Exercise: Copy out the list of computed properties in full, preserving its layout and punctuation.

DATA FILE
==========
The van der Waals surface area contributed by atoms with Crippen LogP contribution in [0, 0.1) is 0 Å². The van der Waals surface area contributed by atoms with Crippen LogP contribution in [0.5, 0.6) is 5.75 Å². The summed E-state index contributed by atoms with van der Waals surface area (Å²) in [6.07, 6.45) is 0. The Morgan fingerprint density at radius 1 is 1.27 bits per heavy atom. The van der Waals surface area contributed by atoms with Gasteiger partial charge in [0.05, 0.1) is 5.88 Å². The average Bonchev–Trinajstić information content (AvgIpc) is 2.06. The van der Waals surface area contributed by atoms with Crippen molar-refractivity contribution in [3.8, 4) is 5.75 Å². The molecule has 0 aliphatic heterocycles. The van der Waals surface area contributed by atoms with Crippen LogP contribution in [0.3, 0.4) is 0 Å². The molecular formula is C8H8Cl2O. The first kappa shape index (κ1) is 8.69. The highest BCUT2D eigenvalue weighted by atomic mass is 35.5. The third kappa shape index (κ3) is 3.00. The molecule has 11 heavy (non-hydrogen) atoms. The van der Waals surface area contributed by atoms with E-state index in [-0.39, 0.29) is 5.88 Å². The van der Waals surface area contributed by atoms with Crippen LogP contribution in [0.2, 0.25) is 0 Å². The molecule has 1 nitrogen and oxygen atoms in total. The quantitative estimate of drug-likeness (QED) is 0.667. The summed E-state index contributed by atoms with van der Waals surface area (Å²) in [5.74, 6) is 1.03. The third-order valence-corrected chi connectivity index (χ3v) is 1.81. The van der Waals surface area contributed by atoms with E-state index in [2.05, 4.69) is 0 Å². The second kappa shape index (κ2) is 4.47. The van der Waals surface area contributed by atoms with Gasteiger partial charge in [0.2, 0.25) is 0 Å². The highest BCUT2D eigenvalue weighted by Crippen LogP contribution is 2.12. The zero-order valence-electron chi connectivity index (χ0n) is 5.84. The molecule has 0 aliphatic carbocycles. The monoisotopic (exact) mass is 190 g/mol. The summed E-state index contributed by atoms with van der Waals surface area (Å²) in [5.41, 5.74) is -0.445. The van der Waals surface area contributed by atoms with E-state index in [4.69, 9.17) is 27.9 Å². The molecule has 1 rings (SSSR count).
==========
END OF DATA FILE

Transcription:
The van der Waals surface area contributed by atoms with Crippen LogP contribution in [0, 0.1) is 0 Å². The van der Waals surface area contributed by atoms with Crippen LogP contribution in [0.5, 0.6) is 5.75 Å². The summed E-state index contributed by atoms with van der Waals surface area (Å²) in [6.07, 6.45) is 0. The Morgan fingerprint density at radius 1 is 1.27 bits per heavy atom. The van der Waals surface area contributed by atoms with Gasteiger partial charge in [0.05, 0.1) is 5.88 Å². The average Bonchev–Trinajstić information content (AvgIpc) is 2.06. The van der Waals surface area contributed by atoms with Crippen molar-refractivity contribution in [3.8, 4) is 5.75 Å². The molecule has 0 aliphatic heterocycles. The van der Waals surface area contributed by atoms with Crippen LogP contribution in [0.3, 0.4) is 0 Å². The molecular formula is C8H8Cl2O. The first kappa shape index (κ1) is 8.69. The highest BCUT2D eigenvalue weighted by atomic mass is 35.5. The third kappa shape index (κ3) is 3.00. The molecule has 11 heavy (non-hydrogen) atoms. The van der Waals surface area contributed by atoms with E-state index in [-0.39, 0.29) is 5.88 Å². The van der Waals surface area contributed by atoms with Crippen LogP contribution in [0.2, 0.25) is 0 Å². The molecule has 1 nitrogen and oxygen atoms in total. The quantitative estimate of drug-likeness (QED) is 0.667. The summed E-state index contributed by atoms with van der Waals surface area (Å²) in [5.74, 6) is 1.03. The third-order valence-corrected chi connectivity index (χ3v) is 1.81. The van der Waals surface area contributed by atoms with E-state index in [2.05, 4.69) is 0 Å². The second kappa shape index (κ2) is 4.47. The van der Waals surface area contributed by atoms with Gasteiger partial charge in [0.2, 0.25) is 0 Å². The highest BCUT2D eigenvalue weighted by Crippen LogP contribution is 2.12. The zero-order valence-electron chi connectivity index (χ0n) is 5.84. The molecule has 0 aliphatic carbocycles. The monoisotopic (exact) mass is 190 g/mol. The summed E-state index contributed by atoms with van der Waals surface area (Å²) in [5.41, 5.74) is -0.445. The van der Waals surface area contributed by atoms with E-state index in [4.69, 9.17) is 27.9 Å². The molecule has 1 rings (SSSR count).